Rising Number of Captive Tigers Draws Concern

Tony the Tiger is a magnificent Siberian-Bengal mix, tipping the scales at 550 pounds. Descended from great hunters in the wild, this stunning animal has lived in a cage in a Louisiana truck stop for more than 10 years. Currently, the Animal Legal Defense Fund is trying to move him to Big Cat Rescue sanctuary, but Tony’s owner and the “Keep Tony Where He Is” Facebook group are opposed to the idea.

The United States has more captive tigers, like Tony, than the population of wild tigers in the rest of the world. In fact, the World Wildlife Fund estimates that there are about 5,000 tigers in the U.S. and only 3,200 in the wild. This reported number of captive tigers in America is most likely lower than actuality, however, because, as Carole Baskin, founder of Big Cat Rescue, said, the reporting is “based on the honor system, and we’re dealing with a lot of people that are dishonorable.”

Today, thirty states have laws against owning a tiger, 14 states require a permit, and six states including Wisconsin allow unrestricted ownership. The Fish and Wildlife Service is monitoring the types of purebred tigers exchanging hands across state borders. However, since most captive tigers are mixed breeds, they are typically overlooked.

Many of these tigers in captivity suffer. They live cramped in small cages and are malnourished and deprived of adequate exercise. Additionally, due to breeding with direct family members, some are born with defects. For example, all white tigers are descendents of Mohan, an albino Bengal who was bred with his daughter. Consequently, white tigers are often born with crossed eyes, a condition called strabismus, which makes it hard for them to move and see.

Holding tigers captive is not safe for their human owners, either. The increasing number of captive tigers has directly led to more attacks on humans. Between 1990 and 2006, for example, seven people were killed in 27 attacks.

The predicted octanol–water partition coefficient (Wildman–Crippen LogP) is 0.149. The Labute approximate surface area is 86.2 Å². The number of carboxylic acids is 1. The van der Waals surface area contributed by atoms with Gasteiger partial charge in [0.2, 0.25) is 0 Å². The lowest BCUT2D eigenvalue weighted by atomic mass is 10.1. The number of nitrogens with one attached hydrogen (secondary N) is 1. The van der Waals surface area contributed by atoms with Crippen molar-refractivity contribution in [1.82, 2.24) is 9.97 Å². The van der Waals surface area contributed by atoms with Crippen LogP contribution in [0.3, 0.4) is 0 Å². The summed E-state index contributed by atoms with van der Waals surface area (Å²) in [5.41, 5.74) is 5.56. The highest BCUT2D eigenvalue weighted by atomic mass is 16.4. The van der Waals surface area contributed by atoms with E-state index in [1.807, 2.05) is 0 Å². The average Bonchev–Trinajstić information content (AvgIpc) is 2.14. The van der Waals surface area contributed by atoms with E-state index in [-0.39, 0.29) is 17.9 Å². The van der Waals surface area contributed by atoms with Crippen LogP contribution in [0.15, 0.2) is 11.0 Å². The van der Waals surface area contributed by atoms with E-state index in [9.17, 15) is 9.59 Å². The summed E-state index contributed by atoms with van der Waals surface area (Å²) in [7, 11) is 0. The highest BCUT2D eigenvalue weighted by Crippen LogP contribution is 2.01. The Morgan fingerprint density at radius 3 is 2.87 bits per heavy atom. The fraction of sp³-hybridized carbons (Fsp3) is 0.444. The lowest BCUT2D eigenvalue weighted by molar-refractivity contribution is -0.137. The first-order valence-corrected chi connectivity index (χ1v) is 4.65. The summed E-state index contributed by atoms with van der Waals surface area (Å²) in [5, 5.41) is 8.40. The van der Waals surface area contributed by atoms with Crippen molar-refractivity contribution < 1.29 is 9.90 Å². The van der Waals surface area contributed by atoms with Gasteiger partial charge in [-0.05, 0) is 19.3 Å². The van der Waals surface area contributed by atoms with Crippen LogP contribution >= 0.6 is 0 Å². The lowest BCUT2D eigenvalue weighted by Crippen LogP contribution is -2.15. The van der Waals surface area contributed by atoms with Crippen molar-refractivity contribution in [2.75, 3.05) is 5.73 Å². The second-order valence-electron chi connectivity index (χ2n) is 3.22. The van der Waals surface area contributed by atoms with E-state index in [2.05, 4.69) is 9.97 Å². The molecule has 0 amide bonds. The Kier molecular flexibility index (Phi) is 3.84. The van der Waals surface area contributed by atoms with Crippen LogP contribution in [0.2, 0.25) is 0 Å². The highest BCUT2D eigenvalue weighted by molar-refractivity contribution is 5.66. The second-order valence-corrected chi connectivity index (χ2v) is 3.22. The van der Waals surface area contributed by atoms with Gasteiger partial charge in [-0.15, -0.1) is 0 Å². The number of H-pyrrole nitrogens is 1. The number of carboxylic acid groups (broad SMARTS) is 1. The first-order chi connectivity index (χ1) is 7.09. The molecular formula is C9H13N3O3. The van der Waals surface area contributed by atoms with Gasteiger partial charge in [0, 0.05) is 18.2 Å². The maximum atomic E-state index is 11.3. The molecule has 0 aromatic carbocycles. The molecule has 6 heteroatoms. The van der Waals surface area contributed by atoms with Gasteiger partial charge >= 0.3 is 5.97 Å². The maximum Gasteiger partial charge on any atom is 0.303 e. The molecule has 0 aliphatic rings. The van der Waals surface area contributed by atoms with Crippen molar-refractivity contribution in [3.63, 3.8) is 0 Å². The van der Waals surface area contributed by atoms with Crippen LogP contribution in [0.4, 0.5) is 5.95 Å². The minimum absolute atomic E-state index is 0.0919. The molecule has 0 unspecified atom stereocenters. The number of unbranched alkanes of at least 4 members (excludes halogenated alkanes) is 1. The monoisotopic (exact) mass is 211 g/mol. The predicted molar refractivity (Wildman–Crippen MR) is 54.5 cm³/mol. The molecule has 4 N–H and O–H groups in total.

The exploitation of tigers for money is especially widespread in China, where the animals are raised and killed for their beautiful fur and their bones, which are used to make expensive tiger-bone wine. Since America does not take good care of its captive tigers, some argue that China is unlikely to do so either. “U.S. tigers have a direct bearing on what China does,” said J.A. Mills, a wildlife conservationist and author. “And what China does has a direct bearing on whether wild tigers survive,” she added.

Supporters of tiger ownership say that the large number of tigers in the U.S. compared to the rest of the world might help save them from extinction. They concede that the way they are treated is not an acceptable means of accomplishing that goal, however. The Big Cats and Public Safety Protection Act proposed in 2013, would let only owners authorized by the Association of Zoos and Aquariums keep tigers. This would hopefully reduce the number of suffering animals around the country. Though the bill was not passed, it may reappear for debate again this year.

[Source: Smithsonian]

Fantastic article, Leila! Keep up the great work. – MckennaMadison, WI (2015-06-09 17:25)
Wow! Great information Leila! Keep up the great work! – AubriannaWest High School (2015-06-09 17:26)
This was a really good article!! You did a good job stating the facts and the different opinions that people have about it in an interesting way! (: I think that it should be required that tigers held in captive must be treated well! Poor Tony. I hope he is moved to a better place. – NikaHomeschooled (2015-06-09 17:29)
This is a very well written article. I did not know that Wisconsin allows unrestricted ownership towards tigers! keep up the great work! – MarianaLa Follette HS (2015-06-10 17:08)
I like this article Leila. I never knew that the rate of Tigers in captivity was so high in the U.S. I wonder if their is something that the "average" person can do to help the unfortunate situation. Again, good article! – MashaWest High School (2015-06-10 19:38)
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